This politics creates a particular conundrum for radicals, for whom the idea of connectedness to a popular constituency is a paramount goal. Opportunism is often employed as a tactic to paper over the problem.
As a case in point, nationalist activists organized an Afro-Caribbean International Festival of Life held in Chicago's Washington Park, principal location for South Side cookouts and family reunions, on July 4. Ever since the Black Power era, black Americans' celebration of the Fourth has been something of a thorn in the side for radicals, an apparent indication of how little headway our theoretical critiques have made in the population. In that context there are two ways to read the International Festival. On the one hand, it could be a strategy for presenting an alternative to the Fourth of July imagery; staging a big event where people are congregating anyway seems like a reasonable way to distribute the message. On the other hand, the festival could be an attempt to claim to speak for a large gathering by jumping out in front of it and controlling the only microphone.
Kwanzaa, Maulana Ron Karenga's mid-60s invention, was perhaps the prototype of this self-deluding flimflam. For years, radicals had been trying to sell a critique of Christmas as a destructively consumerist and inappropriately Eurocentric celebration. Kwanzaa was an attempt to coopt the ritual of midwinter celebration that the majority of black Americans were unwilling to give up. Less obviously, it was an admission of failure to sell an alternative view of the world that would make Christmas unappealing. Instead, Kwanzaa merely creates a mythology that paints Christmas black without really upsetting conventional practices.
From this perspective Kwanzaa belongs to the same family of evasions as claims about infrapolitics and the brokerage school of political action. All of them rely on the pretension to express the concerns of people who don't have any say in the matter. In the 1980s, Jesse Jackson figured out how to work this pretense through the mass media. Louis Farrakhan pushed its evolution in the '90s with a strategy of giving speeches to packed civic auditoriums. Because in that format he is the only one empowered to speak, Farrakhan is able to claim that the lively, packed audiences both endorse his politics and represent a larger, mass base.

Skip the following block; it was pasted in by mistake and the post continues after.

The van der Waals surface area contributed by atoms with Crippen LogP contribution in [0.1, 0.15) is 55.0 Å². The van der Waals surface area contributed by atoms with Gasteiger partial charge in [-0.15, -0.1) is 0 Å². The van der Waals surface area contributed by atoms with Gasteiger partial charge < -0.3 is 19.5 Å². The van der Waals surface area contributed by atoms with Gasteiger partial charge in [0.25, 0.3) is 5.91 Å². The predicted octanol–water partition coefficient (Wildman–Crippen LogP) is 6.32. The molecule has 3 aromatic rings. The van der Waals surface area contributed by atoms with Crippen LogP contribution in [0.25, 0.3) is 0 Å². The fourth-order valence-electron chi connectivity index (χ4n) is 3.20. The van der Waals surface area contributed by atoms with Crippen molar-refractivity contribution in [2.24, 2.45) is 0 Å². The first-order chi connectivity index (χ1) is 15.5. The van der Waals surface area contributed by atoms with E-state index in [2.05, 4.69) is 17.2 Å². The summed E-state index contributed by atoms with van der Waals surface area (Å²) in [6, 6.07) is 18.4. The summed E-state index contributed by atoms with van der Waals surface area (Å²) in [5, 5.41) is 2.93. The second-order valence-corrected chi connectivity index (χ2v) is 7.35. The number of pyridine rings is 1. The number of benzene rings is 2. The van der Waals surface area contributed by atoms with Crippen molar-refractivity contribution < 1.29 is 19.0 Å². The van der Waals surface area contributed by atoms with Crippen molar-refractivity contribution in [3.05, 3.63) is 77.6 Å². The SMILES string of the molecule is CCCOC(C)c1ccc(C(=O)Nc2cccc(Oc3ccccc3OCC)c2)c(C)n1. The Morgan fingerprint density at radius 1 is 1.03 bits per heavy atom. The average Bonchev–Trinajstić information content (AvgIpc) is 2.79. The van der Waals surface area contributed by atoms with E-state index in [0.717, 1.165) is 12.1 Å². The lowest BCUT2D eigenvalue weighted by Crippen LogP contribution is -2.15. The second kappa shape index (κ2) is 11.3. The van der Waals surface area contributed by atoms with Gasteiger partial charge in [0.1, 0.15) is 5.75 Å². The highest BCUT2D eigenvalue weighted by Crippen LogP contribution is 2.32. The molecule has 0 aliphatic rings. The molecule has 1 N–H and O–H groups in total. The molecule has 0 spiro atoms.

The Million Man March was this strategy's culminating moment, and radicals' defenses of this event underscore the proliferation of evasive politics. They also suggest its ultimate sources and why its seems so hard to break out of it. The defenses basically amount to a claim that the march should be separated from the manthat those who attended did so for multifarious reasons and didn't necessarily embrace Farrakhan's program.
The defense is hollow. The second claim is no doubt true, just as it was true of the 1963 March on Washington, anti-Vietnam War demos, and every other large gathering. The key fact about the MMM was that Farrakhan got to set the agenda, control the terms of discussion, and project himself as its leader. Those radicals who support and defend his rally dispute his claim by projecting other objectives onto the assembled throng. But even if one accepts this explanation, the throng remains an undifferentiated, mute massthe repository of the interpretations of others who presume to speak on its behalf.
We'll never be able to create the kind of movement we need until we can break with the mystifications and opportunism that tie activism to the bankrupt brokerage model of politics. The only possibly successful strategy is one based on genuinely popular, deliberative processes and concrete, interest-based organizing that connects with people's daily lives.
Table of Contents
|Part I||Issues in Black Public Life|
|Why Is There No Black Political Movement?||3|
|The Curse of "Community"||10|
|Romancing Jim Crow||14|
|Have We Exhaled Yet?||25|
|We Were Framed||29|
|What Color Is Antisemitism?||33|
|The Rise of Louis Farrakhan||37|
|Triumph of the Tuskegee Will||61|
|Martyrs and False Populists||64|
|Tokens of the White Left||71|
|"What Are the Drums Saying, Booker?": The Curious Role of the Black Public Intellectual||77|
|Part II||Equality & Ideology in American Politics|
|The Underclass Myth||93|
|Pimping Poverty, Then and Now||101|
|Liberals, I Do Despise||109|
|Kiss the Family Good-bye||113|
|A Polluted Debate||119|
|A Livable Wage||128|
|The Content of Our Cardiovascular||144|
|Part III||The Question of Practice|
|Posing As Politics||167|
|Ethnic Studies and Pluralist Politics||171|
|The Battle of Liberty Monument||180|
|Looking Back at Brown||187|
|Sectarians on the Prowl||192|
|"Fayettenam," 1969: Tales from a G.I. Coffeehouse||196|
|The Longer March||203|
What People are Saying About This
Class Notes sparkles with the wit and wisdom. Reed's essay on the political and intellectual left since the 1960's is the best analysis of American radicalism in print.
(Judith Stein, Professor of History, The City University of New York)
In a conservative age, the academic left has retreated to the kingdom of culture, where speaking "truth" to power is lucrative, not dangerous. Brutally honest and transient Reed stands tall on traditional radical principles and courageously holds the line against the demonization of the poor and the retreat from social responsibility.
(Daryl Michael Scott, Associate Professor of History, Columbia University)